The ambivalent curiosity of the young poet Samuel Taylor Coleridge (1772-1834) towards Plato - 'but I love Plato - his dear gorgeous nonsense!' - soon developed into a philosophical project, and the mature Coleridge proclaimed himself a reviver of Plato's unwritten or esoteric 'systems'. James Vigus's study traces Coleridge's discovery of a Plato marginalised in the universities, and examines his use of German sources on the 'divine philosopher', and his Platonic interpretation of Kant's epistemology. It compares Coleridge's figurations of poetic inspiration with models in the Platonic dialogues, and investigates whether Coleridge's esoteric 'system' of philosophy ultimately fulfilled the Republic’s notorious banishment of poetry.
James Vigus is a postdoctoral researcher at the Institute for Philosophy, Friedrich-Schiller-University, Jena (Germany). His other publications include Coleridge's Afterlives, ed. by James Vigus and Jane Wright (Palgrave, 2008); he is Reviews Editor of the Coleridge Bulletin.
‘James Vigus's Platonic Coleridge gives a rigorous, scholarly, and fiercely lucid account of the complex, sometimes contradictory, dealings with Plato and the Platonic tradition that quicken Coleridge’s thought. This in itself would be enough to recommend it, but it has still more to oﬀer. It explores more searchingly than any other book I know the issue that Vigus places at the centre of Coleridge’s thought, the question of the proper relationship between poetry and philosophy... This is at once an unusually sharply focused and an unusually suggestive book. It is a fine achievement.’ — Richard Cronin, Modern Language Review 105.1, January 2010, 220-22 (full text online)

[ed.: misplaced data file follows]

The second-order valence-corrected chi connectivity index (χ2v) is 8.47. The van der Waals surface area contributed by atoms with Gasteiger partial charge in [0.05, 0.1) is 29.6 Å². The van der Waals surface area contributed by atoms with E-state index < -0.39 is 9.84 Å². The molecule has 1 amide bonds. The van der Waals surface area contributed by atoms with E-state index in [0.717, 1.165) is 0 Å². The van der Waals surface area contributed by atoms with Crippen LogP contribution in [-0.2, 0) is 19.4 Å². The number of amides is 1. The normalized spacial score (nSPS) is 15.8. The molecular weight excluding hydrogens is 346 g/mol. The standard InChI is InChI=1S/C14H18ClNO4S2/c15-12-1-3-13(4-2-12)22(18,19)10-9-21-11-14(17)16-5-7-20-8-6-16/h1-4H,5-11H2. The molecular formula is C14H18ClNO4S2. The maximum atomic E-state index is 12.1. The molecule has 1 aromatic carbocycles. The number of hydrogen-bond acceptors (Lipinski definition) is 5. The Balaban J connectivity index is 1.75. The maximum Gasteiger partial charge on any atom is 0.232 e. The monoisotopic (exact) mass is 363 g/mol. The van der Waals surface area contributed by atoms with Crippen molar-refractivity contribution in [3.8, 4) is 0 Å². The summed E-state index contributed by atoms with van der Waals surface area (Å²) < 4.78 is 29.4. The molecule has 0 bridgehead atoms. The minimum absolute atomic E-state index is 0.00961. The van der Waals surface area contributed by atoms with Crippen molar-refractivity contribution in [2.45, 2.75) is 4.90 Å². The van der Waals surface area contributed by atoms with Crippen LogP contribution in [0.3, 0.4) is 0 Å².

‘Vigus's study makes an outstanding contribution. [...] This philosophy of process, rather than product, characterizes the more profitable side of Plato; it is the reward of getting to know him that Vigus makes available in what for me are the best parts of this enlightening study.’ — John Beer, The Coleridge Bulletin n.s. 34, Winter 2009
‘[A] prominent feature is the depth of scholarship. [...] Within the context of recent Coleridge scholarship as well as in the broader conversation about boundaries among disciplines, Platonic Coleridge is important. It explores a rare place, a place where the pathways of philosophy and poetry come together and, for a while, run parallel.’ — William C. Horrell, The Wordsworth Circle 40.4, Autumn 2009
‘Part of Legenda's excellent Studies in Comparative Literature series... Coleridge's response to his readings is clearly described and analysed in this well-written monograph, which should be of interest to all students of Coleridge and the reception of Platonic ideas in English literature.’ — William Baker, The Year's Work in English Studies 2011, 1086-87
‘Vigus’s central point within the volume is that Plato provided a central constructive influence upon Coleridge which has been underestimated by previous critics. ... [A]n exceedingly well crafted piece of philosophical interpretation... a wonderfully strong book which anyone interested in Coleridge’s philosophical writings will find fascinating.’ — Luke Wright, The Year's Work in English Studies 2010
‘This intelligent, enjoyable book is original and stimulating, and ought to help and challenge those scholars who see the poetic and the philosophical as mutually supportive aspects of Coleridge’s thought.’ — David Stewart, The Year's Work in English Studies 2010